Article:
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The original scientific paper was a meta-analysis of 72 individual studies, including a mix of clinical trials and observational (epidemiological) research. The media widely portrayed the meta-analysis results as an invitation to step up saturated fats in the diet, but the study showed no such thing: it originally found that saturated and polyunsaturated omega-6 fats appeared neutral for heart health, while omega-3 fats provided some heart health benefits.
Some of the studies considered dietary fat intake alone, and others included blood measures of fatty acids. Given the range in type and quality of study included in the meta-analysis, the results depend upon how carefully and properly the data are combined.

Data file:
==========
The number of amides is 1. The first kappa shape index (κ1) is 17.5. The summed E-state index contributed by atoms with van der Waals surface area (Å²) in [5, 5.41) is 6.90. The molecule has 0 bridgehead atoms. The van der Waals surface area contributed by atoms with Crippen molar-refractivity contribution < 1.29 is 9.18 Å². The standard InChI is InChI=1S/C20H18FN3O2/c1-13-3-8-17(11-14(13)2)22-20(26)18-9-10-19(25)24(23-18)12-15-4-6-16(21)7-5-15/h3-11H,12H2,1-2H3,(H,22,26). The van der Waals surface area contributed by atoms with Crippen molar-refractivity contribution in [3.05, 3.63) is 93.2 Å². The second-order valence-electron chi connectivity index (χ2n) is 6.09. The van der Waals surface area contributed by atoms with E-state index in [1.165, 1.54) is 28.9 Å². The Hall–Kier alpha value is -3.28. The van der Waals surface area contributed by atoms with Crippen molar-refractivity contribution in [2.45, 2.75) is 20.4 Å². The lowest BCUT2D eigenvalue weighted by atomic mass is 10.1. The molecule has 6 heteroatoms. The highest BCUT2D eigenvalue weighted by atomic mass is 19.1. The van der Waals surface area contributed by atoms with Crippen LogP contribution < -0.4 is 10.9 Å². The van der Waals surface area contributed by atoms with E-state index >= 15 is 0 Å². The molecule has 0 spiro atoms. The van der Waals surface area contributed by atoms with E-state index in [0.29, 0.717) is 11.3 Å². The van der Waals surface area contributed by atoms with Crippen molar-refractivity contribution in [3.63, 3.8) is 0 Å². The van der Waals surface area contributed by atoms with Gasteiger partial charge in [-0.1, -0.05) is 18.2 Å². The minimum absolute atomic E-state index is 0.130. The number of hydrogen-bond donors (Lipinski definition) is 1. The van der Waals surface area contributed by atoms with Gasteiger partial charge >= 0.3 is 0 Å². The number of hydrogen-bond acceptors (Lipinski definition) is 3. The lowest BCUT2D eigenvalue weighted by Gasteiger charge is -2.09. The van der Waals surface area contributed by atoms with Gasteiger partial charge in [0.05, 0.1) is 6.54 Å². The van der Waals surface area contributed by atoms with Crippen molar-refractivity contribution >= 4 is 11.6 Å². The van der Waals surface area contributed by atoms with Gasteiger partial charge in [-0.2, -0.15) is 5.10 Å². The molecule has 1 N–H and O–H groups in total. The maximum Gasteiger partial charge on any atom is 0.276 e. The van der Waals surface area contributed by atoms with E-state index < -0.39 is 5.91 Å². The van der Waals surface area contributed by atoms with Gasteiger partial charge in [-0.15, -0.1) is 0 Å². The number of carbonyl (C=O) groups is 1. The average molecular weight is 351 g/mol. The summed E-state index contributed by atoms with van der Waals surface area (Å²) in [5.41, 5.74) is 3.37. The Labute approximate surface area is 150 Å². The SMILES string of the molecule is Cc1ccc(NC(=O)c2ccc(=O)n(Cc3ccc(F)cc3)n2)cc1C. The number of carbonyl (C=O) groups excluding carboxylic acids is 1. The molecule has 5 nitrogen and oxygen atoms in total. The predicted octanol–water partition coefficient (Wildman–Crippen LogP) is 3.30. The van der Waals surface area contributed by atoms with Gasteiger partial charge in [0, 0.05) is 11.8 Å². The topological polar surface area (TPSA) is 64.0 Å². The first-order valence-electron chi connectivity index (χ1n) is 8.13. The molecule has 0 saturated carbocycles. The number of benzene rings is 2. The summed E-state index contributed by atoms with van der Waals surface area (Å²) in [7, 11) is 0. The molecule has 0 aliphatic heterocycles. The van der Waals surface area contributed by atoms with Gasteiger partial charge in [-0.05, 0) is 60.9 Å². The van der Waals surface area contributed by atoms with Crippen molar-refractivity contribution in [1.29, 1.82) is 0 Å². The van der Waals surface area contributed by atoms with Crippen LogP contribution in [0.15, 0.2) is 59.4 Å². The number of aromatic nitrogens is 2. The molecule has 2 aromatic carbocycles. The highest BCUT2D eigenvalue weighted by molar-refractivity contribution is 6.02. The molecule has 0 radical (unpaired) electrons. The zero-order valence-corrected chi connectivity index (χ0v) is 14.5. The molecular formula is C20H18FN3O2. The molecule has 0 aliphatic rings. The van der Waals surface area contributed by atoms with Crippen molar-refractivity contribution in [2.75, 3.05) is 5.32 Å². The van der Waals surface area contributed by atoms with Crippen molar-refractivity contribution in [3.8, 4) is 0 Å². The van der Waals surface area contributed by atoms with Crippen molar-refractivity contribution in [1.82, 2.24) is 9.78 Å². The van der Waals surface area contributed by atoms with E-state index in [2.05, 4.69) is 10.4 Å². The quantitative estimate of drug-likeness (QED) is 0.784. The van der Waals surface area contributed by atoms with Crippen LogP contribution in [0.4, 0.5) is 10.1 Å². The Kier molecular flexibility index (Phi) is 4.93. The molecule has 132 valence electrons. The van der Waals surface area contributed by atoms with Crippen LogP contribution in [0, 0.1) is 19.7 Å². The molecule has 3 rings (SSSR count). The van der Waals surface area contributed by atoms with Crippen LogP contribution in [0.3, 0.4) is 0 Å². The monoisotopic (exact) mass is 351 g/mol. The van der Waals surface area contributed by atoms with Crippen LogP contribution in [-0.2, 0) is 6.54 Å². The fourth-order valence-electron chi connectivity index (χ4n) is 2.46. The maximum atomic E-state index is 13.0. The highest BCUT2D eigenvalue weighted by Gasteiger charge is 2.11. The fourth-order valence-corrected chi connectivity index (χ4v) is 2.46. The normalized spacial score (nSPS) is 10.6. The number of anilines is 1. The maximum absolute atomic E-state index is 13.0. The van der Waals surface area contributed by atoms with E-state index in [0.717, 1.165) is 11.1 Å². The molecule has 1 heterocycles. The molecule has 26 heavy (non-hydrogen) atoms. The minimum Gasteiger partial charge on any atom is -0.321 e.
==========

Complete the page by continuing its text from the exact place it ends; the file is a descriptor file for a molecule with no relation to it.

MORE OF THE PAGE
Many health experts who took exception with the paper raised questions about the validity of some assumptions made when the pooled data were analyzed, hence the subsequent corrections issued on the paper:
Dr. Emanuele Di Angelantonio of the University of Cambridge, one of the authors of the meta-analysis, believes the paper’s conclusions remain valid. He believes the main problem is how the results were “wrongly interpreted by the media.” While media misrepresentation of scientific papers is a valid concern for many researchers, Dr. Walter Willett, Chair of the Harvard School of Public Health Nutrition Department believes the paper has done damage. Dr. Willett noted, “A retraction [of the original paper] with similar press promotion should be considered.”
This brings us back to the basics: a heart-healthy diet means eating real food, and limiting the amount of processed and packaged foods in the diet. Many health experts feel small amounts of high-fat animal products are okay, but only in the context of a totally healthy diet.
In terms of heart disease, and just about any other chronic disease one can name, the best nutritional insurance comes from eating unprocessed, whole foods, including nuts, legumes (beans and peas), vegetables and fruit, whole grains, vegetable and olive oils, and small portions of animal products, if desired.
(Ann Intern Med. 2014;160:398–406)